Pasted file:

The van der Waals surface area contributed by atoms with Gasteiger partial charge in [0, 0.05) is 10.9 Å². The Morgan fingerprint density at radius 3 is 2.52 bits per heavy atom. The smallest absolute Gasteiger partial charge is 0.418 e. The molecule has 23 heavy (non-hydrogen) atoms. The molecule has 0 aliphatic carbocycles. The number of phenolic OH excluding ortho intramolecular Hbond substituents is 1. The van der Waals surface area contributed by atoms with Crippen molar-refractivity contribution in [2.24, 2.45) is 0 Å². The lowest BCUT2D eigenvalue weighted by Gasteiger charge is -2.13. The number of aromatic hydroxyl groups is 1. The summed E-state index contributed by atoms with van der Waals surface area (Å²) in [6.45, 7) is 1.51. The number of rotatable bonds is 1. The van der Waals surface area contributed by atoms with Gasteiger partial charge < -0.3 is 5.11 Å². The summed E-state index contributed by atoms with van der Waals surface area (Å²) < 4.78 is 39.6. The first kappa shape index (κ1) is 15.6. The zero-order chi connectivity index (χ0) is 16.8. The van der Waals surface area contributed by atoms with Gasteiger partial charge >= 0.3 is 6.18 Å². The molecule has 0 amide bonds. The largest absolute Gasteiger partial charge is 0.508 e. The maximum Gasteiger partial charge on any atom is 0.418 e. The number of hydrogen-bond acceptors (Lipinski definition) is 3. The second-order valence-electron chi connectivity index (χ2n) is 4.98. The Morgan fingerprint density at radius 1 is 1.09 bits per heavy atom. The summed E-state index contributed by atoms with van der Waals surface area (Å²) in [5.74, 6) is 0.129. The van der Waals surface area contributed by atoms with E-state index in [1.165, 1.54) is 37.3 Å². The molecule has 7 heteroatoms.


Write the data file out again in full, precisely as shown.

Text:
The van der Waals surface area contributed by atoms with Gasteiger partial charge in [0, 0.05) is 10.9 Å². The Morgan fingerprint density at radius 3 is 2.52 bits per heavy atom. The smallest absolute Gasteiger partial charge is 0.418 e. The molecule has 23 heavy (non-hydrogen) atoms. The molecule has 0 aliphatic carbocycles. The number of phenolic OH excluding ortho intramolecular Hbond substituents is 1. The van der Waals surface area contributed by atoms with Crippen molar-refractivity contribution in [2.24, 2.45) is 0 Å². The lowest BCUT2D eigenvalue weighted by Gasteiger charge is -2.13. The number of aromatic hydroxyl groups is 1. The summed E-state index contributed by atoms with van der Waals surface area (Å²) in [6.45, 7) is 1.51. The number of rotatable bonds is 1. The van der Waals surface area contributed by atoms with Gasteiger partial charge < -0.3 is 5.11 Å². The summed E-state index contributed by atoms with van der Waals surface area (Å²) < 4.78 is 39.6. The first kappa shape index (κ1) is 15.6. The zero-order chi connectivity index (χ0) is 16.8. The van der Waals surface area contributed by atoms with Gasteiger partial charge >= 0.3 is 6.18 Å². The molecule has 0 amide bonds. The largest absolute Gasteiger partial charge is 0.508 e. The maximum Gasteiger partial charge on any atom is 0.418 e. The number of hydrogen-bond acceptors (Lipinski definition) is 3. The second-order valence-electron chi connectivity index (χ2n) is 4.98. The Morgan fingerprint density at radius 1 is 1.09 bits per heavy atom. The summed E-state index contributed by atoms with van der Waals surface area (Å²) in [5.74, 6) is 0.129. The van der Waals surface area contributed by atoms with E-state index in [1.165, 1.54) is 37.3 Å². The molecule has 7 heteroatoms.